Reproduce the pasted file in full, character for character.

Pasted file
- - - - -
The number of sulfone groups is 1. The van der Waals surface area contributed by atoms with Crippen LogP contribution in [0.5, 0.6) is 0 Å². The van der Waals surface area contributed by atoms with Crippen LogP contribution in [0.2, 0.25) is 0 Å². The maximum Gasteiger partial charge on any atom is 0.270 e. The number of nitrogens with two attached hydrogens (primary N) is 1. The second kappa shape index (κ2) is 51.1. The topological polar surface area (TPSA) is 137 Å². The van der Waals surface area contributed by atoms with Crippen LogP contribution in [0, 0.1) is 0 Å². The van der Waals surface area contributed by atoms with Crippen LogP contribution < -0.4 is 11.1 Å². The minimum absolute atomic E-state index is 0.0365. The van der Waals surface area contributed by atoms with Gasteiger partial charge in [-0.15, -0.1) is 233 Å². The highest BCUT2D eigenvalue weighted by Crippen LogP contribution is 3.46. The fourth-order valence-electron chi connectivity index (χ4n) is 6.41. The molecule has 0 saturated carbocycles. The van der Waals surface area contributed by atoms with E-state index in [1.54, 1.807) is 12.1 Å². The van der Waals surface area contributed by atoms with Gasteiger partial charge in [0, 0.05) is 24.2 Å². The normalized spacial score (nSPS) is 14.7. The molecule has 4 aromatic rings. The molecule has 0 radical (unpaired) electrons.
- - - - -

The number of sulfone groups is 1. The van der Waals surface area contributed by atoms with Crippen LogP contribution in [0.5, 0.6) is 0 Å². The van der Waals surface area contributed by atoms with Crippen LogP contribution in [0.2, 0.25) is 0 Å². The maximum Gasteiger partial charge on any atom is 0.270 e. The number of nitrogens with two attached hydrogens (primary N) is 1. The second kappa shape index (κ2) is 51.1. The topological polar surface area (TPSA) is 137 Å². The van der Waals surface area contributed by atoms with Crippen LogP contribution in [0, 0.1) is 0 Å². The van der Waals surface area contributed by atoms with Crippen LogP contribution < -0.4 is 11.1 Å². The minimum absolute atomic E-state index is 0.0365. The van der Waals surface area contributed by atoms with Gasteiger partial charge in [-0.15, -0.1) is 233 Å². The highest BCUT2D eigenvalue weighted by Crippen LogP contribution is 3.46. The fourth-order valence-electron chi connectivity index (χ4n) is 6.41. The molecule has 0 saturated carbocycles. The van der Waals surface area contributed by atoms with E-state index in [1.54, 1.807) is 12.1 Å². The van der Waals surface area contributed by atoms with Gasteiger partial charge in [0, 0.05) is 24.2 Å². The normalized spacial score (nSPS) is 14.7. The molecule has 4 aromatic rings. The molecule has 0 radical (unpaired) electrons.